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Search Results for "John Dickinson"

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Your search for posts with tags containing John Dickinson found 24 posts

Officers Who Never Saw Combat

HaldWe asked our contributors, “Who is your favorite military officer that never saw any combat?” The intent was to showcase officers who saw no... The post Officers Who Never Saw Combat appeared first on Journal of the American Revolution.

”A Procession that extended near a Mile and a half”

On rereading the Boston Gazette’s description of the Sons of Liberty 14 Aug 1769 dinner this year, I was struck by the detail that three times the men punctuated their toasts with “A Discharge of Cannon.” Perhaps only one cannon, but...
From: Boston 1775 on 17 Aug 2019

Josiah Quincy, Jr.

Josiah Quincy, Jr.’s name is rarely mentioned in history books. This is because his name never appeared at the top of any leaderboard, that... The post Josiah Quincy, Jr. appeared first on Journal of the American Revolution.

Stephen Moylan: More than a War Hero

Serving on George Washington’s staff were many talented young men, including some who became famous later. Alexander Hamilton served on the staff ably for... The post Stephen Moylan: More than a War Hero appeared first on Journal of the American...

Giving Dickinson His Due

Back in 2012 I compared the number of books lately published about Thomas Paine, supposedly a neglected Founder, with the much smaller number published about John Dickinson. That will probably change after the John Dickinson Writings Project starts to...
From: Boston 1775 on 15 Nov 2018

April 14

GUEST CURATOR: Zachary Karpowich What was advertised in a colonial American newspaper 250 years ago today? Pennsylvania Gazette (April 14, 1768).“Among all the WRITERS in favour of the COLONIES, the FARMER shines unrivaled for strength of...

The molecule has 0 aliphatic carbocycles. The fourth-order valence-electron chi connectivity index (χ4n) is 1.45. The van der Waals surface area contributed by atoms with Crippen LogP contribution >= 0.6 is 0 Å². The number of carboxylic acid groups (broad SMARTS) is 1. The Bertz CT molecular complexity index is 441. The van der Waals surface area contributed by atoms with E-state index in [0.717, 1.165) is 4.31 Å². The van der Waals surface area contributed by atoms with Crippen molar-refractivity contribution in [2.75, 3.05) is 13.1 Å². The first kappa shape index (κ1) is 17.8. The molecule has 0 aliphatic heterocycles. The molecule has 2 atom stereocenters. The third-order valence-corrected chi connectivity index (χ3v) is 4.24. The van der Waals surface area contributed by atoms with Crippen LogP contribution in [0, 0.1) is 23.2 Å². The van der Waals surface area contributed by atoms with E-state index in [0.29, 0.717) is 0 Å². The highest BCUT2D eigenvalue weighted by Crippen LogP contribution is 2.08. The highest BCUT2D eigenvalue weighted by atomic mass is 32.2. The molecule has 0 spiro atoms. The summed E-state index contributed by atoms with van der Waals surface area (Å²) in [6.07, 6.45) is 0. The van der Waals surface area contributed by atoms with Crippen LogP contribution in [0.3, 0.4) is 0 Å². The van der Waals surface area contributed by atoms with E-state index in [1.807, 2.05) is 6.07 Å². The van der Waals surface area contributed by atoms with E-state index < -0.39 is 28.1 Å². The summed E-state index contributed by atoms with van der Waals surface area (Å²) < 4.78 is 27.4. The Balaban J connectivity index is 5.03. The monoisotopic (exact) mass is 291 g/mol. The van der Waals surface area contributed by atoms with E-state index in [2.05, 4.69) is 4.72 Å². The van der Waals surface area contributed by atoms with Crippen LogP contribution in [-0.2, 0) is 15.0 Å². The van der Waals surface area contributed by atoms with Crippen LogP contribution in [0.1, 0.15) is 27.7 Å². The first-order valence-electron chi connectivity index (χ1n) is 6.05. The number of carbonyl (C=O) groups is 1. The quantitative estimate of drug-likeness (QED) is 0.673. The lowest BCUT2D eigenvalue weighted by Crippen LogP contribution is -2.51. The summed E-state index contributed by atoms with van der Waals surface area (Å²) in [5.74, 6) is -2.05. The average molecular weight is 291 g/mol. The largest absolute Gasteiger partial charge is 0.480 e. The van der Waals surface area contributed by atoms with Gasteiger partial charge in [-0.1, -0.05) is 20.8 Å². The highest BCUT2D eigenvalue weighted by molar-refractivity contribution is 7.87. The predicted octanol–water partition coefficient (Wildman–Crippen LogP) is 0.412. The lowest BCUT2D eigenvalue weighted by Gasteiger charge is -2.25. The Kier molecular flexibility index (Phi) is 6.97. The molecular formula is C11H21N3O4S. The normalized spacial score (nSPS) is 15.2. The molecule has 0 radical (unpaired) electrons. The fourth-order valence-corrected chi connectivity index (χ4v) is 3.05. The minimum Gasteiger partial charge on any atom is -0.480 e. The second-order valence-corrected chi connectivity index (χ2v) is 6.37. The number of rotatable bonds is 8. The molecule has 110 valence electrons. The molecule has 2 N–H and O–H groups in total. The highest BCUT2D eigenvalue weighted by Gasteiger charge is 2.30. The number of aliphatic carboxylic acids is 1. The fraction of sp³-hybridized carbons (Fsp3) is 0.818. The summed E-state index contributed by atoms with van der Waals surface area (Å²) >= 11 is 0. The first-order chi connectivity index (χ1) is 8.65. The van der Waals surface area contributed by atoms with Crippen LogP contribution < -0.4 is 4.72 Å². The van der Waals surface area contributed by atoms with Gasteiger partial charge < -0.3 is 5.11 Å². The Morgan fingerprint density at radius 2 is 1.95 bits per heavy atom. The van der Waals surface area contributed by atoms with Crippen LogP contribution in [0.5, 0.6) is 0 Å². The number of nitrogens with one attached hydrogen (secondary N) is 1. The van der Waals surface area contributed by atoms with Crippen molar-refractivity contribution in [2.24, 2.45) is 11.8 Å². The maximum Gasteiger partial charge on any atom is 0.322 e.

From: The Adverts 250 Project on 14 Apr 2018

February 4

What was advertised in a colonial American newspaper 250 years ago today? New-York Gazette Extraordinary [New-York Gazette: Or, the Weekly Post-Boy] (February 4, 1768).“HENDRICK OUDERNAARDE, BROKER, HAS to sell all Sorts of European and West-India...
From: The Adverts 250 Project on 4 Feb 2018

The Other Author of “The Liberty Song”

Earlier this month I wrote about “The Liberty Song,” which became popular throughout Britain’s North American colonies in late 1768.The main author of that song, everyone agrees, was the Pennsylvania and Delaware lawyer John Dickinson....
From: Boston 1775 on 31 Jan 2018

John Dickinson’s “Song, to the Tune of Heart of Oak”

On 4 July 1768, John Dickinson, already a delegate to the Stamp Act Congress and the author of Letters from a Farmer in Pennsylvania, wrote to James Otis, Jr., from Philadelphia:I inclose you a song for American freedom. I have long since renounced poetry....
From: Boston 1775 on 16 Jan 2018

The “Farmer” Starts to Speak 250 Years Ago

On 30 Nov 1767, two and a half centuries ago today, the Pennsylvania Chronicle and Universal Advertiser began to publish the series of essays signed “A Farmer.”Those essays were quickly picked up by other printers, first in Philadelphia and...
From: Boston 1775 on 30 Nov 2017

“Sent you one of phillis whetleys books”

Yesterday I quoted from a letter that Deborah Cushing sent her husband Thomas in September 1774 when he was serving in the First Continental Congress.When that letter is cited today, it’s usually because Cushing mentioned the poet Phillis Wheatley....
From: Boston 1775 on 11 Apr 2017

Satirizing the Revolution through Popular Song

Think of Revolutionary War lyrics. Does a ditty about a dandified bumpkin out on the town come to mind? “Yankee Doodle” was just one of many satires written during the American Revolution. A wealth of wit pervaded poetry that filled newspapers...

“An object of nearly universal detestation”

After the royal authorities published the private letters they had captured on Benjamin Hichborn in August 1775, what was the fallout for the men who had written those letters? Unfortunately for unabashed gossips, there aren’t a lot of good sources...